“Newness often makes us fearful, including the newness God brings us, the newness God asks of us. We are like the apostles in the Gospel: often we would prefer to hold on to our own security, to stand in front of a tomb, to think about someone who has died, someone who ultimately lives on only as a memory, like the great historical figures from the past. We are afraid of God’s surprises.”

“Brothers and sisters, let us not be closed to the newness that God wants to bring into our lives! Are we often weary, disheartened, and sad? Do we feel weighed down by our sins? Do we think that we won’t be able to cope? Let us not close our hearts, let us not lose confidence, let us never give up.”

“The Church’s roots are in the teaching of the apostles, the authentic witnesses of Christ, but she looks to the future, she has the firm consciousness of being sent—sent by Jesus—of being missionary, bearing the name of Jesus by her prayer, proclaiming it and testifying to it. A Church that is closed in on herself and in the past, a Church that only sees the little rules of behavior, of attitude, is a Church that betrays her own identity; a closed Church betrays her own identity! Then, let us rediscover today all the beauty and responsibility of being the Church apostolic! And remember this: the Church is apostolic because we pray—our first duty—and because we proclaim the Gospel by our life and by our words.”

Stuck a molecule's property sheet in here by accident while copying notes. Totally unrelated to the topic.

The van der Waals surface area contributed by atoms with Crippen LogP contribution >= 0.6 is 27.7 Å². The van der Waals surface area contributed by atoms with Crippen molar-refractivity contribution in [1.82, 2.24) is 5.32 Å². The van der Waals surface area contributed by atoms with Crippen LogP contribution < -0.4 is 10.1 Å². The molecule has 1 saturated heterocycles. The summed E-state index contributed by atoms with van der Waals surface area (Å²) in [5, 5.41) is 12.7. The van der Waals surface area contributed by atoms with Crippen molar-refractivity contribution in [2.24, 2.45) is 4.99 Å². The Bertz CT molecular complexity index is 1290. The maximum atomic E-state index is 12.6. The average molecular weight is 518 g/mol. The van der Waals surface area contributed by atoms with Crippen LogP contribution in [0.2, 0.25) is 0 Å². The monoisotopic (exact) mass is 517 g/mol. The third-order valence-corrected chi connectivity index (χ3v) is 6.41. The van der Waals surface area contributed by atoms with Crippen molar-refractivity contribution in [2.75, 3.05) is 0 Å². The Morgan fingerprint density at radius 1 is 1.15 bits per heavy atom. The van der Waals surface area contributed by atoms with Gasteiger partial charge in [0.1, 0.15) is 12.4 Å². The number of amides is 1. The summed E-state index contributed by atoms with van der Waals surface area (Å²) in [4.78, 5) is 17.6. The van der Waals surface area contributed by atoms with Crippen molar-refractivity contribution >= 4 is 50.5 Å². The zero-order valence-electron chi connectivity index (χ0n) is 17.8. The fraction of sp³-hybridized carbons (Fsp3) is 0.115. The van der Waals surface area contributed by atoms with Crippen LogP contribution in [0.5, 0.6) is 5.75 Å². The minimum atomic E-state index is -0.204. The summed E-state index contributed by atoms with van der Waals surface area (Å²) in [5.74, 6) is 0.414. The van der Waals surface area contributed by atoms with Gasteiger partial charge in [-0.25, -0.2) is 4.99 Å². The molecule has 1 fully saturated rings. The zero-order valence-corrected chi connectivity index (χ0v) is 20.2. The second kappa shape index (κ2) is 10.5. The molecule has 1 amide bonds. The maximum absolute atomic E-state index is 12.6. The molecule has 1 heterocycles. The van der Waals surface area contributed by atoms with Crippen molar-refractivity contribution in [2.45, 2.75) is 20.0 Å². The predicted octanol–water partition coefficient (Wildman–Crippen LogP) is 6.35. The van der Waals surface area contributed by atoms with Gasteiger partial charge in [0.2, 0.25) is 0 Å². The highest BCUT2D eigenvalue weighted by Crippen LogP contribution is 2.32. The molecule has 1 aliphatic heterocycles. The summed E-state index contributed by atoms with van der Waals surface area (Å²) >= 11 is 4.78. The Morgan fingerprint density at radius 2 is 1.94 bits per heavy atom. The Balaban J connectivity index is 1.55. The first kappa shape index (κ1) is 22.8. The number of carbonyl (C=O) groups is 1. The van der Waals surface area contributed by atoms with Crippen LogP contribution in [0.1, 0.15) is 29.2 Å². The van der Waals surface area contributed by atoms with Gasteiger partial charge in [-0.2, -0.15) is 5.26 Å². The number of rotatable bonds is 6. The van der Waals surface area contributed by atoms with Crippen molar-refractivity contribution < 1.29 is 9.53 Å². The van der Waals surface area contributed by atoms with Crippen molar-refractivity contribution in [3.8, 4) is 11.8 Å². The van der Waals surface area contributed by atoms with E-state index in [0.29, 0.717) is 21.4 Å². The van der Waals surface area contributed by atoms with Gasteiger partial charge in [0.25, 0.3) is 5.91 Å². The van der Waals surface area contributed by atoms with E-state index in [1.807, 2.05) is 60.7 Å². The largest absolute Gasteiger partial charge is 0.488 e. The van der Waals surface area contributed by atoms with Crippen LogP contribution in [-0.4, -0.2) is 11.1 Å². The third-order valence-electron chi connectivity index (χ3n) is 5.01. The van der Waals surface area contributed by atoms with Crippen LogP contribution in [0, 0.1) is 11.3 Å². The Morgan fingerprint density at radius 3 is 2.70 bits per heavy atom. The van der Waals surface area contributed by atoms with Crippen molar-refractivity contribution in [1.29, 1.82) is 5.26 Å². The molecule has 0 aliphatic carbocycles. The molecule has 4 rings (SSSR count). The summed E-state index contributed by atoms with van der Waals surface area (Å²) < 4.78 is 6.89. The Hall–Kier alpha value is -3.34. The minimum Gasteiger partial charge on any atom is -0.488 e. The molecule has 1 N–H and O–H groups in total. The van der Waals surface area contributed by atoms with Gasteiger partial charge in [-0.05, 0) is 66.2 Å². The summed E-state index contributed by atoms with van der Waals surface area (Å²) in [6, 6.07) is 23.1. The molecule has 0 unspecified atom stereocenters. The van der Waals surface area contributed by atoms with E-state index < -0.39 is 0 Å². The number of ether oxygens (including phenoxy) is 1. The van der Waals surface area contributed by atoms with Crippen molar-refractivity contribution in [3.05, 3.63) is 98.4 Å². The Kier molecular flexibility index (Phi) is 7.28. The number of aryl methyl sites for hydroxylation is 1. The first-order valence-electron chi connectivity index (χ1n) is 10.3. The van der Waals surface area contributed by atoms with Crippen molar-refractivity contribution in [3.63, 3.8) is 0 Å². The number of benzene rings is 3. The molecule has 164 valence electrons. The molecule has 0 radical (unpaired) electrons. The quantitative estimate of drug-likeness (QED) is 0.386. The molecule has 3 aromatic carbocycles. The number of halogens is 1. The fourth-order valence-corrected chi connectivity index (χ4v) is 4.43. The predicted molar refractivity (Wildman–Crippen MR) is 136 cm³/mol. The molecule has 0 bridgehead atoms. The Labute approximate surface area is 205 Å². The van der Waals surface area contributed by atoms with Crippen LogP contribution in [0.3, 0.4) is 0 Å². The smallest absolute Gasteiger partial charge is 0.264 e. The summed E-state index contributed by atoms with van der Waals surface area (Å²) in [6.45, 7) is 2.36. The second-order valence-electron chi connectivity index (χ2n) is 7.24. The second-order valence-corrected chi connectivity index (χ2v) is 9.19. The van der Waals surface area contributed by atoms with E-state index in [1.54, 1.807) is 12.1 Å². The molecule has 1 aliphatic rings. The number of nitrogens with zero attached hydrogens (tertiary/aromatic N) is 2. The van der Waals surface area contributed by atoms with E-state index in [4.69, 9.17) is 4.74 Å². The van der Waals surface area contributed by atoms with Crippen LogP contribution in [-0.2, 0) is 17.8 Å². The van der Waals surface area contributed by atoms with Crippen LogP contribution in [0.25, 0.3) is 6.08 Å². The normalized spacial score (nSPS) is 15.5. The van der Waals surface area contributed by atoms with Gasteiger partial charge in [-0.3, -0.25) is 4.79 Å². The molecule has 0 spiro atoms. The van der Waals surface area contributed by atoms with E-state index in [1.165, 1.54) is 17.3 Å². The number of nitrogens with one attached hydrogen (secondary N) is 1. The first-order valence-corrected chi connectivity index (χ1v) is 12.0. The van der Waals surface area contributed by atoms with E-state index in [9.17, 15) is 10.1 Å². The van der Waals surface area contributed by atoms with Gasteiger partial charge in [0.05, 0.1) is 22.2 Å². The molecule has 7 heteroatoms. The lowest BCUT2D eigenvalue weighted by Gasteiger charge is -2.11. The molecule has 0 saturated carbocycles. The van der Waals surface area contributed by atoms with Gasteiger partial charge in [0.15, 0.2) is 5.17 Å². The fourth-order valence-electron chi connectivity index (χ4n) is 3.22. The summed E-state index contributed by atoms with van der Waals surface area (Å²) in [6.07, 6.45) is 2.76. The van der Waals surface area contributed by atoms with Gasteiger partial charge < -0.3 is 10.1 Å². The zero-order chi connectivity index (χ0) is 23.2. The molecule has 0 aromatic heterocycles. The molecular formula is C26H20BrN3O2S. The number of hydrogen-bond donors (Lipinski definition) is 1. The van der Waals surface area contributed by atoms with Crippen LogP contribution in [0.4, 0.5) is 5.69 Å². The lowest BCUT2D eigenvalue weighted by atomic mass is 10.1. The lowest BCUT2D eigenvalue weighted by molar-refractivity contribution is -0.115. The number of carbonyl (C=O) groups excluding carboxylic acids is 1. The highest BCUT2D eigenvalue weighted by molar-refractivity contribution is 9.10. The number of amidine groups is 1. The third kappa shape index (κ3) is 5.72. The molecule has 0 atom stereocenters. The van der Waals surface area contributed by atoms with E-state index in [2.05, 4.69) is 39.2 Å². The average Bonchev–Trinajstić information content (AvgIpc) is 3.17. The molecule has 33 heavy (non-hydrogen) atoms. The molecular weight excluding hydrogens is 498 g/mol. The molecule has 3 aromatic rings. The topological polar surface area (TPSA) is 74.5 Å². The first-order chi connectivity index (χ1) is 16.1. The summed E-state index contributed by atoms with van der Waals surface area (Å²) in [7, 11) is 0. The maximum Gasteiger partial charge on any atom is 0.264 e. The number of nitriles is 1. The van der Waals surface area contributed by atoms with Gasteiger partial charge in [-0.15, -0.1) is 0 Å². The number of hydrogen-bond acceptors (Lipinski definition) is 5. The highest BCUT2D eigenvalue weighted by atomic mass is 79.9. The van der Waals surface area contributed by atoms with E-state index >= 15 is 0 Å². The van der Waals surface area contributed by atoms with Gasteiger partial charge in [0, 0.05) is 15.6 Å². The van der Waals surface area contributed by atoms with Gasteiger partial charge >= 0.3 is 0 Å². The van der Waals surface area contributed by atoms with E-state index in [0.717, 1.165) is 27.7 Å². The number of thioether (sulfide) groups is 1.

“Let us remain with Christ—abiding in Christ—and let us always try to be one with him. Let us follow him; let us imitate him in his movement of love, in his going forth to meet humanity. Let us go forth and open doors. Let us have the audacity to mark out new paths for proclaiming the Gospel.”
“No amount of ‘peace-building’ will be able to last, nor will harmony and happiness be attained, in a society that ignores, pushes to the margins, or excludes a part of itself; it loses something essential. We must never, never allow the throwaway culture to enter our hearts! … No one is disposable!”

“There is a celebrated saying by the French writer Léon Bloy, who in the last moments of his life said, “The only real sadness in life is not becoming a saint.” Let us not lose the hope of holiness; let us follow this path. Do we want to be saints? The Lord awaits us, with open arms; he waits to accompany us on the path to sanctity. Let us live in the joy of our faith, let us allow ourselves to be loved by the Lord . . . let us ask for this gift from God in prayer, for ourselves, and for others.”

“The language of the Spirit, the language of the Gospel, is the language of communion that invites us to get the better of closed-ness and indifference, division and antagonism.”

“Have the courage to go against the tide of this culture of efficiency, this culture of waste. Encountering and welcoming everyone, [building] solidarity—a word that is being hidden by this culture, as if it were a bad word—solidarity and fraternity: these are what make our society truly human.”